Customer Experience Strategies Pay Big Rewards

It is sooooo hard to change a culture from company/product centric to customer centric. We all know intuitively that it is the right thing to do. But dragging all those employees and senior managers along the path to a new way of working is plain hard work. Which is probably why so many companies are still laggards.

And the laggards are paying a big price for their laziness!

A study by Aberdeen has 3 rather convincing facts that should propel every lagging CEO to initiate immediately a sharp course correction and launch a customer experience business strategy. If there are laggards within your company, they have probably seen their best days in service and it is time to replace them with people with a passion for serving customers.

  • Best-in-class companies have average customer retention rates of 63% compared to laggards at 30%.
  • Best-in class companies have annual gross revenue growth of 60% compared to laggards at 38%.
  • Best-in-class companies have a 43% return on marketing investment compared to laggards at 24%.

Customers are rewarding companies who provide a great experience and they are punishing the laggards.

Part 1: The 12 Laws of Customer Loyalty

By Jill Griffin

In 1988, Jill founded The Griffin Group, specializing in customer loyalty research, customer relationship program development and management training. Her clients range from Fortune 100 corporations to fast growth start-ups. Clients include Dell Computer, Deloitte & Touche, Sprint, Days Inn, Advanced Micro Devices, Raytheon Aircraft, Marriott, Ford and the U.S. Navy. Jill is the author of two groundbreaking customer loyalty books, including best seller, Customer Loyalty: How to Earn It, How to Keep It, which is included on Harvard Business School’s "Working Knowledge" list of recommended books.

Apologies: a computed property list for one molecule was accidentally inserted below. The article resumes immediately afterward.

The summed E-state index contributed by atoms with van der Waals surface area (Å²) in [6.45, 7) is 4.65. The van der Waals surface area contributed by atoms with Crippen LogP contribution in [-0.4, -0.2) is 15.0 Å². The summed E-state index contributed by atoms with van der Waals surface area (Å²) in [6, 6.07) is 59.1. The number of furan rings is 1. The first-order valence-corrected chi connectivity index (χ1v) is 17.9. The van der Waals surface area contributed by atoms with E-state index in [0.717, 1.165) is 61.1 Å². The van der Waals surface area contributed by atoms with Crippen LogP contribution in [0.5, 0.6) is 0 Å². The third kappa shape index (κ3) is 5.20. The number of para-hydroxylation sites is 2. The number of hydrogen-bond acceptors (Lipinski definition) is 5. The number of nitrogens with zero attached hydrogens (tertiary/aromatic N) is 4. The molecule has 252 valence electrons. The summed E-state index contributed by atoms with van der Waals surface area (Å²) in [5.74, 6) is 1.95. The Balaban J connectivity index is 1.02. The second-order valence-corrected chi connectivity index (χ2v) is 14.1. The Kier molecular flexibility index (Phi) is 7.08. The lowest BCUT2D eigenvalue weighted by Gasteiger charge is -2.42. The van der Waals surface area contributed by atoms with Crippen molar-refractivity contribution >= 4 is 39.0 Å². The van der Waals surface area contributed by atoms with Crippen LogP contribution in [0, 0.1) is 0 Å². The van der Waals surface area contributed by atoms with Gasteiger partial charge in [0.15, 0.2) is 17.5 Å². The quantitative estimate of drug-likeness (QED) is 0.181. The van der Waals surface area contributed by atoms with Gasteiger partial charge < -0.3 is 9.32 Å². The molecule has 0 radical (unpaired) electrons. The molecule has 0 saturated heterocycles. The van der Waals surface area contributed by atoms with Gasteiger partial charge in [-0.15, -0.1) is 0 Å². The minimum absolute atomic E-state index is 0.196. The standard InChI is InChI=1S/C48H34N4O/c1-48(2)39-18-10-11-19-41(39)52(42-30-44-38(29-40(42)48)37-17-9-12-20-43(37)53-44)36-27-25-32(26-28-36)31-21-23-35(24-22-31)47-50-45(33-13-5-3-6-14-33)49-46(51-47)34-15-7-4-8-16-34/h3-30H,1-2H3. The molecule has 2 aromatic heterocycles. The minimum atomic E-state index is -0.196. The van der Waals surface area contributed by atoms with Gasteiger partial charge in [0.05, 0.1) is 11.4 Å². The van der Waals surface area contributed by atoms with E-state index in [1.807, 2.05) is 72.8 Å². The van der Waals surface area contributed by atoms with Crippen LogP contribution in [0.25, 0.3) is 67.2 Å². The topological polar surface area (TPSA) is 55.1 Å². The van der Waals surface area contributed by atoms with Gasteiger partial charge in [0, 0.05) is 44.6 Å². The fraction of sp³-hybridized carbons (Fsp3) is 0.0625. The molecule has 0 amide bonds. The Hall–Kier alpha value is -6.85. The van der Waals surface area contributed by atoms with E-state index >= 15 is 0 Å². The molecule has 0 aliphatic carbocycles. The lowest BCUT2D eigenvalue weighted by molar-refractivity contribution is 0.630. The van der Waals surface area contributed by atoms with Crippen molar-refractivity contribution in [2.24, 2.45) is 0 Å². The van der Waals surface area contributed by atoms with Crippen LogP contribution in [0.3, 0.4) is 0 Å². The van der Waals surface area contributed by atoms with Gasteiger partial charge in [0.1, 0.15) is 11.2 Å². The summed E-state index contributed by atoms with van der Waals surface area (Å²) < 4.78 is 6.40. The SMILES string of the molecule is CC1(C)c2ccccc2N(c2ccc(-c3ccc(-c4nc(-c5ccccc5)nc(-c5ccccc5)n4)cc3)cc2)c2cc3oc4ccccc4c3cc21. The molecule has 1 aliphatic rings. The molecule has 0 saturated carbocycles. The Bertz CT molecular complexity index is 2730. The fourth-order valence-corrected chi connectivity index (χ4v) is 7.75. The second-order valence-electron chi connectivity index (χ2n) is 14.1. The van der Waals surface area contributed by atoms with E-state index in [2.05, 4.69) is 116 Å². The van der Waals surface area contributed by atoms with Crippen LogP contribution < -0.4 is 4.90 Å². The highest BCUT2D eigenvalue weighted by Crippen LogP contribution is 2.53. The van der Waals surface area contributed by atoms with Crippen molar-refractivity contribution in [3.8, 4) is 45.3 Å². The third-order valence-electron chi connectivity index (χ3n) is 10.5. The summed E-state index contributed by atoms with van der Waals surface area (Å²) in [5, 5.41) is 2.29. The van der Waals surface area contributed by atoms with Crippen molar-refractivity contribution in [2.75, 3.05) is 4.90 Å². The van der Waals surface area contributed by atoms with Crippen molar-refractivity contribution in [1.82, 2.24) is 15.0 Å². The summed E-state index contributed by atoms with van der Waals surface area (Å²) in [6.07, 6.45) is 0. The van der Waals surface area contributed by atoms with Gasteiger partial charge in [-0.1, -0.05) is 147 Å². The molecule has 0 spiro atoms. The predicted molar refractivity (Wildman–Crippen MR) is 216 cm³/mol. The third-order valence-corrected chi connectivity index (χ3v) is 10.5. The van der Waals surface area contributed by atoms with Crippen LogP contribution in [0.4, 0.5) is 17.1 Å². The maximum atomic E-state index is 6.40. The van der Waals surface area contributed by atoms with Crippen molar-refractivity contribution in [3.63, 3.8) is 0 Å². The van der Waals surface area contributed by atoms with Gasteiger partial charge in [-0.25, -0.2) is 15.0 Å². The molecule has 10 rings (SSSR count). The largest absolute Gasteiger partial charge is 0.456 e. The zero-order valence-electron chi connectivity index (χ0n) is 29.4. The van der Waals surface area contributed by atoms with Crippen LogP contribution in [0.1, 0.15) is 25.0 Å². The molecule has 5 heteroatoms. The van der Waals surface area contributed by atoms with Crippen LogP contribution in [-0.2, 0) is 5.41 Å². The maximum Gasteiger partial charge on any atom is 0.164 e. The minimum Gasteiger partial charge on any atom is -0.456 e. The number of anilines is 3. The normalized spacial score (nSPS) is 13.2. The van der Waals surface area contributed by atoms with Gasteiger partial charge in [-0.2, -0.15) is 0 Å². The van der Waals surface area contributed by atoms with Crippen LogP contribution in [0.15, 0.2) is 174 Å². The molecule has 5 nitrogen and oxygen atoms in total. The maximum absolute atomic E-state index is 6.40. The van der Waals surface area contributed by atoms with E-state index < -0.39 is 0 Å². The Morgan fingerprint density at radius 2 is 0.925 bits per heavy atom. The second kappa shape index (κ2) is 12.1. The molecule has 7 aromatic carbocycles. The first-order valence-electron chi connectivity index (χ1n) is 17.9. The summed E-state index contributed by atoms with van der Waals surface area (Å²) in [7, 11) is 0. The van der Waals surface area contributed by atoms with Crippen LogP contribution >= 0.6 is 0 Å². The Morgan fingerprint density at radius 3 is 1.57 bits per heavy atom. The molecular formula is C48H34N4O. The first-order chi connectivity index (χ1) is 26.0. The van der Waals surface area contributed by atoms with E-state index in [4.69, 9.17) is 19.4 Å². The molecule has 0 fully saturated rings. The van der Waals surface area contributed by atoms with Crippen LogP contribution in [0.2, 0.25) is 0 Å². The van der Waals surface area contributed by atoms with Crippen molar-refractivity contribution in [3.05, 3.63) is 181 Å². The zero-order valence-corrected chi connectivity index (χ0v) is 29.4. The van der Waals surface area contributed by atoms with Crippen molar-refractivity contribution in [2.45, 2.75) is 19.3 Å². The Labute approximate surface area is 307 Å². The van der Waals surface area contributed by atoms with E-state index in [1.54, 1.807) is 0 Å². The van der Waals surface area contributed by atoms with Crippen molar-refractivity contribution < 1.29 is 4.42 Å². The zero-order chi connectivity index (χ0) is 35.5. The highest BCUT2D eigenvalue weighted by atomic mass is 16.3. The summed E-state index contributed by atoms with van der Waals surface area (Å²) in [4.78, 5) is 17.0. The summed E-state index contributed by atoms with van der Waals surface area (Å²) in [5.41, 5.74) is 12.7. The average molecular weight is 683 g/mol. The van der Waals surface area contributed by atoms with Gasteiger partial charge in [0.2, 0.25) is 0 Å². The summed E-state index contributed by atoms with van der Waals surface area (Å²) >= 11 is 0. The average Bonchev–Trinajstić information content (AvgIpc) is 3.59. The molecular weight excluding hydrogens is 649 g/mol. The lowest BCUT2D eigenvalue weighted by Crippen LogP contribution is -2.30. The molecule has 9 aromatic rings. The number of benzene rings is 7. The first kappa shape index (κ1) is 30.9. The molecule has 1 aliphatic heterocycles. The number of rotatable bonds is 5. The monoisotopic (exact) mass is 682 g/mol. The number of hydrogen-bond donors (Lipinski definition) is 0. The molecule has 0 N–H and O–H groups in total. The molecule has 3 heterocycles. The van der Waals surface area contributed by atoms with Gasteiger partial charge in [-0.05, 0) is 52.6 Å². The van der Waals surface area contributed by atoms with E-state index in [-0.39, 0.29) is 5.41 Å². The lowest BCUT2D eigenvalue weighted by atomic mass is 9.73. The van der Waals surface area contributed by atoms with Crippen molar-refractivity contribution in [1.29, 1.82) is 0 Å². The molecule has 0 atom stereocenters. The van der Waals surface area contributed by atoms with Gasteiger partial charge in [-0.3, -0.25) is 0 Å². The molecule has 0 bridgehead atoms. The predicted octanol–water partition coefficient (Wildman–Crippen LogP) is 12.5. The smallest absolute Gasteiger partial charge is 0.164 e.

J_g_photo1. Build staff loyalty
It’s a fact; any retailer with a high level of customer loyalty has also earned a high level of staff loyalty. It’s darn near impossible to build strong customer loyalty when your staff is in constant turnover. Customers buy relationships and familiarity. They want to buy from people who know them and their preferences. The key rule of loyalty: serve your employees first so they, in turn, can serve your customer.

2. Practice the 80/20 rule.

All customers are not created equally. Roughly speaking, 80 percent of your revenue is being generated by 20 percent of your customers. A smart company segments customers by value and monitors activities closely to ensure high value customers get their fair share of special offers and promotions.

3. Know your loyalty stages, and ensure your customers are moving through them.

A customer becomes loyal to a company and its products and services one step at a time. By understanding the customer’s current loyalty stage, you can better determine what’s necessary to move that customer to the next level of loyalty. If your customer relationship processes and programs aren’t moving customers forward, rethink them.

Key Insights for Delivering a Perfect Customer Experience

By Shaun Smith

Shaun_smith_2 Do you know what your most profitable customers value and the 3 or 4 most important attributes which drive their intention to repurchase or to refer you?